The National Party should heed the message being delivered by country voters to end unconventional gas mining in the Northern Rivers area and across the state.
Goolmangar farmer Bruce Sherman has joined other members of Lock the Gate from across the state in calling for a shift in policy from the National Party after opposition to coal seam gas mining and coal mining became a major vote changer.
The call comes as the seat of Lismore remains undecided, with ABC election analyst Antony Green saying that the preference count between the Nationals and Greens will determine the winning candidate.
Mr Shearman said that voting patterns at his local rural booth, Goolmangar Hall in the Lismore electorate, had changed dramatically at this election, with a decline from a 68 per cent primary vote for the National Party in 2011 to a 35 per cent primary vote in 2015.
‘Goolmangar is just a mainstream farming area in rural NSW,’ Mr Shearman said.
‘We’re traditional National Party voters through and through, but the party hasn’t stood up for us on CSG and we’ve been forced to shift our vote to send them a message” he said.
“I’ve never seen an issue that has caused lifelong National Party voters to shift their votes like this ever before, since I first started voting.
“I was very surprised to learn that Federal National Minister Barnaby Joyce seems to be ascribing vote changes in the Lismore electorate as being about ‘lifestyle choice’ for Nimbin residents.
‘I’d suggest that he better have a look at the booth by booth results up here, and then he’ll discover that it is all about the farming community and their disenchantment with the National Party for pushing CSG down our throats and against our wishes.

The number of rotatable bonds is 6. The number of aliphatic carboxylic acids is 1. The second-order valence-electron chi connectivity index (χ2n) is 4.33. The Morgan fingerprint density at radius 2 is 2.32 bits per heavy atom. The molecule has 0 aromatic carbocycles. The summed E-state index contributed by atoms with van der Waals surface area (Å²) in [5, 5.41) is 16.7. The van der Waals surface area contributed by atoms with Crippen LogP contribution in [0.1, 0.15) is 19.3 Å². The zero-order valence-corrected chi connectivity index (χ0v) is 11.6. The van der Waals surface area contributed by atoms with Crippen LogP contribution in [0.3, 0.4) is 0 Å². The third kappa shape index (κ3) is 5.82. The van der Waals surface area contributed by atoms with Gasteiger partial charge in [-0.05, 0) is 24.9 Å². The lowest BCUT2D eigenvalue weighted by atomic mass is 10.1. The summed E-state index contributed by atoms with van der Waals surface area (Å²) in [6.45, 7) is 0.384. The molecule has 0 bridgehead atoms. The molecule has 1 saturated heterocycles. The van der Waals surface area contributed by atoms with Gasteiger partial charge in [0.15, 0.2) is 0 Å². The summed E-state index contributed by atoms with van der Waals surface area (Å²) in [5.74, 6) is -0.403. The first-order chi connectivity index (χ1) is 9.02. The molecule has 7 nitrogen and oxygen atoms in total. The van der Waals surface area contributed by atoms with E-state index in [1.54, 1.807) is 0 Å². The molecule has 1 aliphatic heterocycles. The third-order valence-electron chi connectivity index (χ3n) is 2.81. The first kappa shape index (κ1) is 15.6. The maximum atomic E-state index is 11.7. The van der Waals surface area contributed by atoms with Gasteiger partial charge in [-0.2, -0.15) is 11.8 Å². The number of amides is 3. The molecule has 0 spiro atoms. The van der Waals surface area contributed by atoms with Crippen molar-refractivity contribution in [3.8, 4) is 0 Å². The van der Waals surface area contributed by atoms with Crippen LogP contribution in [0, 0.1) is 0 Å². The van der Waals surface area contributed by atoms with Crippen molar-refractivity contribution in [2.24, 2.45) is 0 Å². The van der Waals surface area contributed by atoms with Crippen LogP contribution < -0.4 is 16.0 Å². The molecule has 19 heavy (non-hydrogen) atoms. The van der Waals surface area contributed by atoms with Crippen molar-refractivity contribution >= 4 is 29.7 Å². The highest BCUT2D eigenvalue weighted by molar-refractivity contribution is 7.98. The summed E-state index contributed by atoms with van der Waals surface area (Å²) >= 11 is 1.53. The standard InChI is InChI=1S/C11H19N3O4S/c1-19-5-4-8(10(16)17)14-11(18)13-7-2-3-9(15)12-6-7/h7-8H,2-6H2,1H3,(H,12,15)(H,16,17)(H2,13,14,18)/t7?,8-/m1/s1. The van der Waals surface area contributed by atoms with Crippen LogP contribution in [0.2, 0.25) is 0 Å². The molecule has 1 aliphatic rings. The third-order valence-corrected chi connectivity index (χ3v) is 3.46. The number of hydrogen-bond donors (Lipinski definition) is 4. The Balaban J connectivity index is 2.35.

‘We asking the National Party to heed the message that is being sent from communities, and regardless of who eventually wins the seat of Lismore, to put an end to unconventional gas mining in the northern rivers” he said.
Coonamble farmer Anne Kennedy says that a similar decline in the National Party vote is apparent at the local, mostly rural, booth at Coonamble, in the north-west electorate of Barwon. The National Party vote there declined from a 65 per cent primary vote in 2011 to a 37 per cent primary vote in 2015.
‘As farmers and long-term conservative voters, we don’t shift our vote easily, but the CSG issue has shifted it for us, and we desperately want the National Party to hear our message,’ she said.
‘It’s time to change their policy on CSG and mining, and to actually protect our farmlands and water resources before it is too late.
‘We’ve seen some strange commentary from the NSW Farmers lobby group on this issue over the last week, and our message to them is the same as it is to the National Party – stop placating the big miners and start listening to your grassroots constituents.’
Ian Moore in the Upper Hunter electorate has been a National Party member for more than 40 years, but feels they have gone too far in their support for coal mining over farming.
‘There was a huge swing against the National Party in our electorate on Saturday, with the Upper Hunter becoming a marginal seat for the first time ever in its long electoral history.
‘At the last election in 2011 I spent seven hours on the booth for the Nationals. They made all sorts of promises to safeguard land from mining in early 2011, but they haven’t protected one inch of it,’ Mr Moore said.